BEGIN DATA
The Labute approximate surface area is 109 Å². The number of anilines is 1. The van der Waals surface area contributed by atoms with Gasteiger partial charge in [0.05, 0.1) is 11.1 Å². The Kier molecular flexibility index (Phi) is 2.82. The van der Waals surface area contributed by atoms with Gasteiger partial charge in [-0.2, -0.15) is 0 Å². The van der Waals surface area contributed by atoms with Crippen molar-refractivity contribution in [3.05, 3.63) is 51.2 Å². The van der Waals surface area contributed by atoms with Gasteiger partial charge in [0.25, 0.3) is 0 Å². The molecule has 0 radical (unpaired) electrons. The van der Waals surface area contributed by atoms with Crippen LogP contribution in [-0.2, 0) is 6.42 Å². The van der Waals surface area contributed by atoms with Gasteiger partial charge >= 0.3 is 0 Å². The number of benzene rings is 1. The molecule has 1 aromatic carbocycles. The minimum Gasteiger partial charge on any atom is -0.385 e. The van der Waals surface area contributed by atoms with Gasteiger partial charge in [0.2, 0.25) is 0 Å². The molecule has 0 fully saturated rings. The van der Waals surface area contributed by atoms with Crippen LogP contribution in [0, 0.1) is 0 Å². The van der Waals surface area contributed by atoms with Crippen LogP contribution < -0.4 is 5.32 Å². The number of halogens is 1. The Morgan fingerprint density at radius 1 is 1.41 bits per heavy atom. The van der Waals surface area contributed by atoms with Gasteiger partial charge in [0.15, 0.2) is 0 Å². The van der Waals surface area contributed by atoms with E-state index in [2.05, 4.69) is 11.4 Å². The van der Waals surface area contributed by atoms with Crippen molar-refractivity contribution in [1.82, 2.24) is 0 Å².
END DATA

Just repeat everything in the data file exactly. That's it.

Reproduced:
The Labute approximate surface area is 109 Å². The number of anilines is 1. The van der Waals surface area contributed by atoms with Gasteiger partial charge in [0.05, 0.1) is 11.1 Å². The Kier molecular flexibility index (Phi) is 2.82. The van der Waals surface area contributed by atoms with Gasteiger partial charge in [-0.2, -0.15) is 0 Å². The van der Waals surface area contributed by atoms with Crippen molar-refractivity contribution in [3.05, 3.63) is 51.2 Å². The van der Waals surface area contributed by atoms with Gasteiger partial charge in [0.25, 0.3) is 0 Å². The molecule has 0 radical (unpaired) electrons. The van der Waals surface area contributed by atoms with Crippen LogP contribution in [-0.2, 0) is 6.42 Å². The van der Waals surface area contributed by atoms with Gasteiger partial charge >= 0.3 is 0 Å². The number of benzene rings is 1. The molecule has 1 aromatic carbocycles. The minimum Gasteiger partial charge on any atom is -0.385 e. The van der Waals surface area contributed by atoms with Gasteiger partial charge in [0.2, 0.25) is 0 Å². The molecule has 0 fully saturated rings. The van der Waals surface area contributed by atoms with Crippen LogP contribution in [0, 0.1) is 0 Å². The van der Waals surface area contributed by atoms with Crippen LogP contribution < -0.4 is 5.32 Å². The number of halogens is 1. The Morgan fingerprint density at radius 1 is 1.41 bits per heavy atom. The van der Waals surface area contributed by atoms with Gasteiger partial charge in [0.15, 0.2) is 0 Å². The van der Waals surface area contributed by atoms with E-state index in [2.05, 4.69) is 11.4 Å². The van der Waals surface area contributed by atoms with Crippen molar-refractivity contribution in [1.82, 2.24) is 0 Å².